Holi celebrations in Mumbai and its suburbs took a hit this year due to the coronavirus outbreak and more than 30 confirmed cases in India. Many venues and housing societies cancelled celebrations altogether with only one listing on a popular event booking portal. Owing to the long weekend and the coronavirus scare, many either chose to stay indoors or booked private villas and bungalows for family gatherings on the outskirts.
The National Sports Club Of India in Worli cancelled its Holi event, usually attended by 5,000 guests every year. All the members and guests who had purchased passes were assured a refund. The Cricket Club Of India in Churchgate not only avoided planning a Holi celebration, but also cancelled a five-day yoga camp. In the western suburbs, at Lokhandwala Celebration Club, Holi was celebrated with only dry colours. Celebrations were also subdued as many societies cancelled their events. Organisers from a society in Dahisar (West) cancelled Holi events, including lunch, and returned donations.
“We use the donation to arrange material for Holika dahan, buy colours for the entire society and organise lunch after the celebrations. However, this year, following an increase in the number of positive cases in the country, we cancelled our plans and chose to stay indoors instead,” said Varun Mehta, a resident of the society.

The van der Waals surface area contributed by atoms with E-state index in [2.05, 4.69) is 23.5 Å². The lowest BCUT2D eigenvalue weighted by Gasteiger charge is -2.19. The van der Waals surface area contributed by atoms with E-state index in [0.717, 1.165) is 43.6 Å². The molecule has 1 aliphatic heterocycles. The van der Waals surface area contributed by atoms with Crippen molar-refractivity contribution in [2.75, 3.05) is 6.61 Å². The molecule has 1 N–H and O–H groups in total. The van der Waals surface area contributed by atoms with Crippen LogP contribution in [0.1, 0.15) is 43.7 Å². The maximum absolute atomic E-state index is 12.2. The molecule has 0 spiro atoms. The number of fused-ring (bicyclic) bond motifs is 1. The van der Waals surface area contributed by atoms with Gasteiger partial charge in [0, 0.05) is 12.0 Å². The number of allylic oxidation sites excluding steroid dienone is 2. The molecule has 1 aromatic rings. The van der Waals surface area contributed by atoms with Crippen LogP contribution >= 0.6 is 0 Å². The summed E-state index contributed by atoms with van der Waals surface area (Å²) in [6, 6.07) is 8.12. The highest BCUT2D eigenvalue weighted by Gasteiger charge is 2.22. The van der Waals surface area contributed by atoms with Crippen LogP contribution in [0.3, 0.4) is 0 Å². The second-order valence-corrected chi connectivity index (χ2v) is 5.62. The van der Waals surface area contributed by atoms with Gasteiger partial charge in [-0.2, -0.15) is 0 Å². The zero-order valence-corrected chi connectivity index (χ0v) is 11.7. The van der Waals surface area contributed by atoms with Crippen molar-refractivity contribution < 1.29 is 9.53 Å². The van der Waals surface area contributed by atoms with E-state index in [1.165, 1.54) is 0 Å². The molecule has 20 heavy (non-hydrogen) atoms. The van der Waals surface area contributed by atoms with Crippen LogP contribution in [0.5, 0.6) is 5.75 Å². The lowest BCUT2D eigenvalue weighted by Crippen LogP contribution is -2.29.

Rashtriya Chemical Fertilizer’s township in Chembur also cancelled its annual Holi parties. “People in the township are playing Holi but within their families or in smaller groups. Every year, we book the ground inside the premises for everyone to join in and also arrange food. This year, residents chose to cancel the event due to the coronavirus scare,” said Megha Tyagi, a resident of the township.
Office-bearers of Swami Krupa Complex, a residential society in Thane, consulted members on WhatsApp in the run-up to Holi to decide whether to organise a celebration as the health authorities had cautioned against large gatherings.
“Usually, there is a big society event, including colours, snacks and a DJ. I sent my daughter to play Holi for a while with home-made colours from beetroot,” said 31-year-old Mugdha Joshi, a resident of the complex.
Following the long weekend, many also organised quiet Holi celebrations outside the city. “My friends and I usually go to Holi parties at five-star hotels or clubs. This year, we booked a bungalow in Igatpuri and celebrated in a group,” said Shashank Rajput, a Ghatkopar resident. Societies that held Holi soirees saw reduced attendance. Societies like Seawood’s NRI Complex , however, continued with their tradition of an annual rain dance. Water tankers were booked for the event that had a substantial turnout.
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